For some reason, God doesn't quite work that way.  If God did work that way, Hillary Clinton would be the next President of the United State, and I would be living in an eight-bedroom mansion with an indoor pool.  No, God gives you what He thinks you need.  No more.  No less.  Sometimes, that can be a little frustrating.  And complicated.

Tonight, I'm teaching my composition class for the last time this semester.  We're doing class evaluations.  Listening to student presentations.  I'm collecting a final paper.  And I made brownies.  Hopefully, it will be a fairly simple night.  No bumps in the road.

And, also hopefully, I will get an e-mail from the head of the English Department tomorrow, offering me a couple of courses for the winter semester.  Good classes. 

That's all Saint Marty is asking for.  It's not that complicated.

Too complicated for me . . .

Monday, November 28, 2016

November 28: Poet of the Week, Elizabeth Alexander, "Crash"

Elizabeth Alexander was the poet at President Obama's first inauguration.  I remember it clearly, watching her on that cold January morning.  She was somehow able to capture the hope of that moment with her poem.  The feeling that the United States really had changed for the better.

Elizabeth Alexander is the Poet of the Week, because she reminds Saint Marty of a better time, a kinder time.  A time when it seemed possible to walk away from a plane crash with just a couple scratches.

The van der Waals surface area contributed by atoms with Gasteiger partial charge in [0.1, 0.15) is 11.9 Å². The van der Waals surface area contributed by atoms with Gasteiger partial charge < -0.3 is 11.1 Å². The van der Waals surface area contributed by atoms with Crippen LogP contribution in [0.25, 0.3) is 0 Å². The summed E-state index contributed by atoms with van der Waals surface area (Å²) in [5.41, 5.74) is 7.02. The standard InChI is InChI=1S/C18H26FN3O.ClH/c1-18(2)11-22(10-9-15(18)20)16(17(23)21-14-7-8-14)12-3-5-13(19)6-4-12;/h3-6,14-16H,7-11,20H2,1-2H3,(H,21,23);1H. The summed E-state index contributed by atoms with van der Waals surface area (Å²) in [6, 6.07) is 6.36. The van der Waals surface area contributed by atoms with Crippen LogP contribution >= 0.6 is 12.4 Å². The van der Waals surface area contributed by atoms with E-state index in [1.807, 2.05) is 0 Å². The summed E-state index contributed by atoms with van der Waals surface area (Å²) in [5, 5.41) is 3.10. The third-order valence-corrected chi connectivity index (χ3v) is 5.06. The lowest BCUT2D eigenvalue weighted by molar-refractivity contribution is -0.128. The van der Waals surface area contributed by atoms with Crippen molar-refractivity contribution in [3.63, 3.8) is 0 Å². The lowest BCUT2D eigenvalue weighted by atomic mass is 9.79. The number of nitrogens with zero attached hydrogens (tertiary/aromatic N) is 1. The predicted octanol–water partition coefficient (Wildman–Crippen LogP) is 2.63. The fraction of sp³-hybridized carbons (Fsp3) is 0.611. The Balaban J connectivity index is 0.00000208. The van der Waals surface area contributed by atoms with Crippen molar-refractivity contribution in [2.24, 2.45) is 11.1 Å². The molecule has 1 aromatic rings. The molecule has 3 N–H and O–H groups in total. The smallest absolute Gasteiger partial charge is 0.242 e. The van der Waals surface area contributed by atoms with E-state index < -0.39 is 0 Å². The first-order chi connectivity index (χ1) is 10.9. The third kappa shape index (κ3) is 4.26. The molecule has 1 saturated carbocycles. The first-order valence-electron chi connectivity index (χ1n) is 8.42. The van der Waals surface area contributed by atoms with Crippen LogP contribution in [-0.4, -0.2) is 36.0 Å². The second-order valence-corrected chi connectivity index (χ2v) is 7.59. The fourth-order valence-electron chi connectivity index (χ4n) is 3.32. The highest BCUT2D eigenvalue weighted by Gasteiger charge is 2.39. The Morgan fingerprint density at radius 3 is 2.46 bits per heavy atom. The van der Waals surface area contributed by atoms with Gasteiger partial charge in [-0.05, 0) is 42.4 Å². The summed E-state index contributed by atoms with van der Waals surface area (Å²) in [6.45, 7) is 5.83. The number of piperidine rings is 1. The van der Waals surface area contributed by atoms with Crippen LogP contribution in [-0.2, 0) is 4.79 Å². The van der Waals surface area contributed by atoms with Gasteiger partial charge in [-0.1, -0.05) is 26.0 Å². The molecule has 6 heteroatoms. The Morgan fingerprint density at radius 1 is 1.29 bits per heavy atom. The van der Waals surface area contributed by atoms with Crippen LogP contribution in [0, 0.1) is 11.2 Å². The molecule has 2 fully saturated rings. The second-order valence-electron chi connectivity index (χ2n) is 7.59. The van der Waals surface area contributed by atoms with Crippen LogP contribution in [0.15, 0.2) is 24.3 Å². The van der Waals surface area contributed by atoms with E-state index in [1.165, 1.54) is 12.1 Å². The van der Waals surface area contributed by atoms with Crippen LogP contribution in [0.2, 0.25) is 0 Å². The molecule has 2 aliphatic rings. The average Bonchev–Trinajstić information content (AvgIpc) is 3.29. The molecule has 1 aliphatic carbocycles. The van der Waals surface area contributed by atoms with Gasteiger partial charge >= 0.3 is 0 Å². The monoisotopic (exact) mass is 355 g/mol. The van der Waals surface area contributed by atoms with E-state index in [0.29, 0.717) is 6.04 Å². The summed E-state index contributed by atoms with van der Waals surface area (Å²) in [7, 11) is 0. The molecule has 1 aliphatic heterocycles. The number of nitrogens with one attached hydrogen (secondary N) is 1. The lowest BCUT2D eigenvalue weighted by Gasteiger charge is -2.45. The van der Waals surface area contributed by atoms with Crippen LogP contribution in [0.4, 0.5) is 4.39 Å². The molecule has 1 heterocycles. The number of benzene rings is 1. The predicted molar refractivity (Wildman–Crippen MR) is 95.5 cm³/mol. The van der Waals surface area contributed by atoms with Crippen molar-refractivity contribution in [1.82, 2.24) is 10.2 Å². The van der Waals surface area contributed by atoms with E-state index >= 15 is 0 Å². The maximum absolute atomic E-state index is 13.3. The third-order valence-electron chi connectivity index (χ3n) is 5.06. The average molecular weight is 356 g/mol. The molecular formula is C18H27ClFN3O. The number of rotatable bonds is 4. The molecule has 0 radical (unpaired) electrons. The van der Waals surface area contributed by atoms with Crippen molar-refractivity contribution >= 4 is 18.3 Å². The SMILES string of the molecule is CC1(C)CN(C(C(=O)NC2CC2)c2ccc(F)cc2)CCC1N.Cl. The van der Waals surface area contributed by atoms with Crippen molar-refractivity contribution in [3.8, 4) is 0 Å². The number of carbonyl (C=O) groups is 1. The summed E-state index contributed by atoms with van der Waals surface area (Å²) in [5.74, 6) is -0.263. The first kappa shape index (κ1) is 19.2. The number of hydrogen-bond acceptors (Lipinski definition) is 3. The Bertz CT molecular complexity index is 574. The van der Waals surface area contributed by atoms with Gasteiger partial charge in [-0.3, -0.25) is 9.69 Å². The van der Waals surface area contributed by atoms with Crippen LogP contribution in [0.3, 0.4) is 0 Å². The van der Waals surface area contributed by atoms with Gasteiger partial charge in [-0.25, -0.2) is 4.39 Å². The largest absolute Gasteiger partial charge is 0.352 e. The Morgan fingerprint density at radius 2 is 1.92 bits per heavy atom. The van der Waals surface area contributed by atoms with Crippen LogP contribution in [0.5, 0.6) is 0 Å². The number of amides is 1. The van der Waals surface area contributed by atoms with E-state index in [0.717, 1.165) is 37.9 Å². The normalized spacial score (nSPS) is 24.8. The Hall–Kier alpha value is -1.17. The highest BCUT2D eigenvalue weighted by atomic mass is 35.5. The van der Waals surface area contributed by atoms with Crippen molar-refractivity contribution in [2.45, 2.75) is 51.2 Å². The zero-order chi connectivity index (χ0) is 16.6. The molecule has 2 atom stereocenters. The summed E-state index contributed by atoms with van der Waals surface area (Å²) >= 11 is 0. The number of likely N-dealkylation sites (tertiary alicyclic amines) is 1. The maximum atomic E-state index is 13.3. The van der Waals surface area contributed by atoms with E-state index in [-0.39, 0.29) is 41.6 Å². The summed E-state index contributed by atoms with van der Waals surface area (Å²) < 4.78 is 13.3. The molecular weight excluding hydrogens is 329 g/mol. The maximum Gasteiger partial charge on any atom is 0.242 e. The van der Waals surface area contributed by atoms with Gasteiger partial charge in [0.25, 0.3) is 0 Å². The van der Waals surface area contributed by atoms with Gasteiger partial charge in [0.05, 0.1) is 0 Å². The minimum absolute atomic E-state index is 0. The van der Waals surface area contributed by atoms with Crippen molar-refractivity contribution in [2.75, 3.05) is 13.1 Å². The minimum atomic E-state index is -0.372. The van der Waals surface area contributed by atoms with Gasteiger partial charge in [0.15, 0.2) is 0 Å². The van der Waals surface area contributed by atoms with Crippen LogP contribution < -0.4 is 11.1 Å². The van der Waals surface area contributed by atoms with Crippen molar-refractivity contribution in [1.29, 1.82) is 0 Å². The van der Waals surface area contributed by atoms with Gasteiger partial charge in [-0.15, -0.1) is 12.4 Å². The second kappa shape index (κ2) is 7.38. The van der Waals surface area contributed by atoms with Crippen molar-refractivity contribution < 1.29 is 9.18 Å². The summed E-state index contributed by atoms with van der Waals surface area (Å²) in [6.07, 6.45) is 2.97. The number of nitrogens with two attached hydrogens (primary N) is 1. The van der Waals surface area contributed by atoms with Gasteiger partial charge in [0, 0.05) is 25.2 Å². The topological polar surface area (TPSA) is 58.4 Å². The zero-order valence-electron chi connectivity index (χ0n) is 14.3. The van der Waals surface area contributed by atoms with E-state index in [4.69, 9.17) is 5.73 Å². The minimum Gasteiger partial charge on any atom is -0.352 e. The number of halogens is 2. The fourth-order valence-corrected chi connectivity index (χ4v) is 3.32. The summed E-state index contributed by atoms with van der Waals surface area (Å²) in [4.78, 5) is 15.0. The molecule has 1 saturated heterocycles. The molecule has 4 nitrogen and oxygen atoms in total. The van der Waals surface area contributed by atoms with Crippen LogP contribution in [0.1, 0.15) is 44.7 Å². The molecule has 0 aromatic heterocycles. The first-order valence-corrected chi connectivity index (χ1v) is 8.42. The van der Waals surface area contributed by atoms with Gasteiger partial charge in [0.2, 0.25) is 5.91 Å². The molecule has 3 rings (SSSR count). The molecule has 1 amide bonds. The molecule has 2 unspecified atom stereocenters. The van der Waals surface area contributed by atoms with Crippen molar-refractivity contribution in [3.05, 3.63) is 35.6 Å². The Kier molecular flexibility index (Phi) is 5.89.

by:  Elizabeth Alexander

I am the last woman off of the plane
that has crashed in a cornfield near Philly,

picking through hot metal
for my rucksack and diaper bag.

No black box, no fuselage,
just sistergirl pilot wiping soot from her eyes,

happy to be alive. Her dreadlocks
will hold the smoke for weeks.

All the white passengers bailed out
before impact, so certain a sister

couldn’t navigate the crash. O gender.
O race. O ye of little faith.

Here we are in the cornfield, bruised and dirty but alive.
I invite sistergirl pilot home for dinner

at my parents’, for my mother’s roast chicken
with gravy and rice, to celebrate.

November 28: Hand Ax, Christmas Essay, Grading

Finally I see tonight a picture of a friendly member of the Forest Service in Wisconsin, who is freeing a duck frozen onto the ice by chopping out its feet with a hand ax . . .

That's a pretty bleak little image--the Forest Service guy taking on the cruelty of winter with a hand ax.  That's sort of like sticking your thumb in a leaking dike or electing a reality television star as President of the United States.  It just doesn't fix anything.